A Brazilian passenger who only gave her surname Pires said she had to pay a lot of money for a hotel room after her Shanghai flight was cancelled. She was unable to get on a Tuesday flight and was booked to fly on Wednesday.

“I know it is not the airline’s fault, but I just really want to go home,” said Pires, who lives in Shanghai. The airline told her it would not provide her with any accommodation.

“I will check if I have insurance. I paid for everything myself,” she said, adding she would take the opportunity to do some sightseeing.

Spring Airlines passengers unable to get on a Tuesday flight were given a note saying passengers who had booked flights with the carrier on or before August 12 would be able to transfer to flights up until August 25 for free.

Lillian Kok, a retiree from Tai Po, who arrived almost six hours early for her 3pm flight to Malaysia, questioned protesters’ tactics, saying they could risk damaging Hong Kong’s reputation.

“I don’t mind the protests; it’s OK to have demands,” she said.

“When we were young we sat [protesting] for hours in Victoria Park but then we would leave.

“But the airport is the city’s gate. What will people think when they arrive and see this?”

Chang Ya Yuan, from Taiwan, was among the dozens of travellers who stayed in the airport overnight.

“I have been at the airport for 14 hours, but luckily it has not disrupted my plans as I’m just accompanying my mother on a business trip,” said Chang, who was stopping at Hong Kong for business before heading to Shanghai.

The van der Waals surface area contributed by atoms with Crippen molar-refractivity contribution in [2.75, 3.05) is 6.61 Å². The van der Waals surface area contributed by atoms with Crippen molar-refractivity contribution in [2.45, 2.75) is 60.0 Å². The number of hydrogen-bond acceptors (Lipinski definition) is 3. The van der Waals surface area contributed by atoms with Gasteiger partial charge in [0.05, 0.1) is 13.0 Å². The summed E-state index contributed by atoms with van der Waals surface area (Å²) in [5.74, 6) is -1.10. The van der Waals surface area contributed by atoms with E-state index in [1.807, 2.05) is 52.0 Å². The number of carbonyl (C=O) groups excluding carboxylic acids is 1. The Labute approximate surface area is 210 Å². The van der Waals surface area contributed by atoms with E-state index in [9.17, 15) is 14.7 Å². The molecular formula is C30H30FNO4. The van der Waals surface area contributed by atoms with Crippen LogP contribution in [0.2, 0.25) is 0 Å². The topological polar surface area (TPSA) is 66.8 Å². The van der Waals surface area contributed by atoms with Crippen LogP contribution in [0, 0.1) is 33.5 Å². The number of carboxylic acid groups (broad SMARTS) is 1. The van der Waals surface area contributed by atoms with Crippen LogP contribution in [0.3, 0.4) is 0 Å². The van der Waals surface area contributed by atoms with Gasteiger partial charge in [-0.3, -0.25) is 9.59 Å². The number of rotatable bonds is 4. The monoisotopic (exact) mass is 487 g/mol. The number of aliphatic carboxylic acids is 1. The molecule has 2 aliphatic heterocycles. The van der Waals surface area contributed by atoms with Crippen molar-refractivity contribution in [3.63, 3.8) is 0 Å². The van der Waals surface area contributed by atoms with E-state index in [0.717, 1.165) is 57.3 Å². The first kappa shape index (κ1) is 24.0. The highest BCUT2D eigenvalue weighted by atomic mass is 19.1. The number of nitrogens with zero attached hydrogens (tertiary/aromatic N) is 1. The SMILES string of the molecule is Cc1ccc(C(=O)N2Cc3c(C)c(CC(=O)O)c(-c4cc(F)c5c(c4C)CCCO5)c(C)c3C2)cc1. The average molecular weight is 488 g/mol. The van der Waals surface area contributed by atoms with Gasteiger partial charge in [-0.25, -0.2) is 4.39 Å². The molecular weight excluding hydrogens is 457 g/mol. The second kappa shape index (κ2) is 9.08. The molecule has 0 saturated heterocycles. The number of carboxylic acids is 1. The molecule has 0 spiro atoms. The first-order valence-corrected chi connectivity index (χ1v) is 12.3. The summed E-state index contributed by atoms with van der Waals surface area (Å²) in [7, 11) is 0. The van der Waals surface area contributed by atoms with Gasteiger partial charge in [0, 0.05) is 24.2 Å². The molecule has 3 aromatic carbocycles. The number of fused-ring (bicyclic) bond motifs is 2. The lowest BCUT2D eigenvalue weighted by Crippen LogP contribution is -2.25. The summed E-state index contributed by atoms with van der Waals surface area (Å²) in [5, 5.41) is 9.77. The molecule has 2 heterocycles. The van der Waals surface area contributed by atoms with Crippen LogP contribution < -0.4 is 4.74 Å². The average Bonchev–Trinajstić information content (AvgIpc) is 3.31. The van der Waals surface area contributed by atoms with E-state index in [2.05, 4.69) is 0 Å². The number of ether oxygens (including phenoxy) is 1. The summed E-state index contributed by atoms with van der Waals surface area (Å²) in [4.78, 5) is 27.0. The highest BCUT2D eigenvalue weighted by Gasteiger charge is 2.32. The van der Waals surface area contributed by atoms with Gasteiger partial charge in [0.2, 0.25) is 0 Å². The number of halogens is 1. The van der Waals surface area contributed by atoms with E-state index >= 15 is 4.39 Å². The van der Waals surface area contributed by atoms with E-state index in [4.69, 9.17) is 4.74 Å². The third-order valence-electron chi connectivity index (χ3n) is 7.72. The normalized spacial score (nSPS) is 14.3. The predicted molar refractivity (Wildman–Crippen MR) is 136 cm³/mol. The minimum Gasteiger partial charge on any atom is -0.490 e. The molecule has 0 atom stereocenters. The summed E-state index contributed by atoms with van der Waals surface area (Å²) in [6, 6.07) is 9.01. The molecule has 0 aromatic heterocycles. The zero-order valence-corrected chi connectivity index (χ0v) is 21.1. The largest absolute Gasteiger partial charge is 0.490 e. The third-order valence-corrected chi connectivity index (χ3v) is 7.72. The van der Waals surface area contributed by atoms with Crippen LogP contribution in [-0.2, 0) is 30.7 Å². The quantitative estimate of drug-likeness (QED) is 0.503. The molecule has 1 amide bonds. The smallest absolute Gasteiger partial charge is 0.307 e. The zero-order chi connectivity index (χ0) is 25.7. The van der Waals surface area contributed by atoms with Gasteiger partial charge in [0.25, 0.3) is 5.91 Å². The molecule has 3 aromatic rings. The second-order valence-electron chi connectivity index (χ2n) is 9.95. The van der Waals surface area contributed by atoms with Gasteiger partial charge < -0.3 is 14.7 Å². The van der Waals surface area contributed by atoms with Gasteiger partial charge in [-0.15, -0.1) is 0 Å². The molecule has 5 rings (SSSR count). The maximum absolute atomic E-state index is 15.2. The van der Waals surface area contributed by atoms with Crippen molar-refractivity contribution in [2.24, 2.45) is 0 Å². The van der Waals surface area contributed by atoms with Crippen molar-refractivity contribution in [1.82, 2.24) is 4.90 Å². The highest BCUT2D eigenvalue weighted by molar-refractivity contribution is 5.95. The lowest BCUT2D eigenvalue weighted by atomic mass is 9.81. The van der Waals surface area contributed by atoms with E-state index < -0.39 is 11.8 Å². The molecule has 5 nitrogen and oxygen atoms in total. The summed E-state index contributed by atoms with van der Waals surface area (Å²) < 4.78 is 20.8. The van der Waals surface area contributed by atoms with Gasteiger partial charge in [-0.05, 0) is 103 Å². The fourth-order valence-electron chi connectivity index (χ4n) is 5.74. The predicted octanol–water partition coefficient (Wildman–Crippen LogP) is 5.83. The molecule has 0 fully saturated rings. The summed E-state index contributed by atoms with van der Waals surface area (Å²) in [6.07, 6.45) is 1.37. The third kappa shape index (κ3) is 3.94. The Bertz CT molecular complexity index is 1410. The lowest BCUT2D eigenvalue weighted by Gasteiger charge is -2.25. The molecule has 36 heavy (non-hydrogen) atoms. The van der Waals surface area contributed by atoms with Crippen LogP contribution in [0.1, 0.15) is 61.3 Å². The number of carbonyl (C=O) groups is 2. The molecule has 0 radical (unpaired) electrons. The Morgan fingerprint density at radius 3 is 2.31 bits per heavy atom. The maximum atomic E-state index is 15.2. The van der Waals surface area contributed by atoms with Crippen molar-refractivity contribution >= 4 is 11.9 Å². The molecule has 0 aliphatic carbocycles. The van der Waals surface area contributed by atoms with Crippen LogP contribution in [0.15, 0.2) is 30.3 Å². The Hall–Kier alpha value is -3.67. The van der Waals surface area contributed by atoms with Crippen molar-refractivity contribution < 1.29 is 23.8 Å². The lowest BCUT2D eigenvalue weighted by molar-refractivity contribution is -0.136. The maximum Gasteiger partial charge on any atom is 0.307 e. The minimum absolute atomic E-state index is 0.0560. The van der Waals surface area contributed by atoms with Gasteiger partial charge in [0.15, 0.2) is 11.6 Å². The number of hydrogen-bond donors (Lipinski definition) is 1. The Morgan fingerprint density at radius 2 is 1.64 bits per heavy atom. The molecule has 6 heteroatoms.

Her original flight was due to leave at 4pm on Monday and was rescheduled twice before being cancelled.
“I don’t think I will have to pay, since it was not our fault the flight [was cancelled]. But there wasn’t a single member of staff around last night, and they would not let us enter the departure area even though we already had our transiting boarding pass,” she said.

Chang said they had slept on chairs behind the check-in counters, while other passengers tried to get some sleep on the carpeted floor behind the desks.

In a statement, Cathay Pacific Airways said Monday’s protest had damaged Hong Kong’s status as an international aviation hub by seriously disrupting the journeys of thousands of passengers.

“We’d like to make it absolutely clear that we do not condone such behaviour,” it said.

The airline said it was working closely with the local airport authority and the mainland’s Civil Aviation Department to minimise flight disruption.

Hong Kong Airlines, which is controlled by mainland Chinese conglomerate the HNA Group, took out adverts in newspapers condemning violent acts, saying they openly challenged the principle of “one country, two systems”, and expressed its support for the city’s government and police.

They urged the city to “calm down all riots and protect Hong Kong”.

In the wake of the government’s shelving of the extradition bill, which would have allowed criminal suspects to be sent back to the mainland, protesters have been trying to broadcast their demands to an international audience.

The five demands of the movement include the bill’s full withdrawal and an independent investigation into police’s use of force at demonstrations, as well as genuine universal suffrage.